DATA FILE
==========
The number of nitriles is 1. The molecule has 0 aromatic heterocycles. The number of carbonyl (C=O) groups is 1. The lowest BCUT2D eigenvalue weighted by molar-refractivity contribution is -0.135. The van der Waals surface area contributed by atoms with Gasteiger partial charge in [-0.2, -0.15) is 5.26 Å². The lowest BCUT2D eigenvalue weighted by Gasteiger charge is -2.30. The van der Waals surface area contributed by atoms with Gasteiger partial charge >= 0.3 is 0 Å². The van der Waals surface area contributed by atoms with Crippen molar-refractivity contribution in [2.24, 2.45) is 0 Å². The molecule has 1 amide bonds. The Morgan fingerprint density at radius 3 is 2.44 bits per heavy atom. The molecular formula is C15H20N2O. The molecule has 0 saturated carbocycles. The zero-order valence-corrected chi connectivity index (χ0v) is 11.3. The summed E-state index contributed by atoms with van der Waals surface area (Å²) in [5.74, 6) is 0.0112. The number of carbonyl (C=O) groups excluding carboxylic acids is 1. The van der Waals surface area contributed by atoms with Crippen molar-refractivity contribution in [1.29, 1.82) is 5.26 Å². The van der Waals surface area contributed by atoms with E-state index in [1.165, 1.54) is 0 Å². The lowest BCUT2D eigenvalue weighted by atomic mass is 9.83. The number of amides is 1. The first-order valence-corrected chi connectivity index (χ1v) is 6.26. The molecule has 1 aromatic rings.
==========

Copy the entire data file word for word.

The number of nitriles is 1. The molecule has 0 aromatic heterocycles. The number of carbonyl (C=O) groups is 1. The lowest BCUT2D eigenvalue weighted by molar-refractivity contribution is -0.135. The van der Waals surface area contributed by atoms with Gasteiger partial charge in [-0.2, -0.15) is 5.26 Å². The lowest BCUT2D eigenvalue weighted by Gasteiger charge is -2.30. The van der Waals surface area contributed by atoms with Gasteiger partial charge >= 0.3 is 0 Å². The van der Waals surface area contributed by atoms with Crippen molar-refractivity contribution in [2.24, 2.45) is 0 Å². The molecule has 1 amide bonds. The Morgan fingerprint density at radius 3 is 2.44 bits per heavy atom. The molecular formula is C15H20N2O. The molecule has 0 saturated carbocycles. The zero-order valence-corrected chi connectivity index (χ0v) is 11.3. The summed E-state index contributed by atoms with van der Waals surface area (Å²) in [5.74, 6) is 0.0112. The number of carbonyl (C=O) groups excluding carboxylic acids is 1. The van der Waals surface area contributed by atoms with Crippen molar-refractivity contribution in [1.29, 1.82) is 5.26 Å². The van der Waals surface area contributed by atoms with E-state index in [1.165, 1.54) is 0 Å². The lowest BCUT2D eigenvalue weighted by atomic mass is 9.83. The number of amides is 1. The first-order valence-corrected chi connectivity index (χ1v) is 6.26. The molecule has 1 aromatic rings.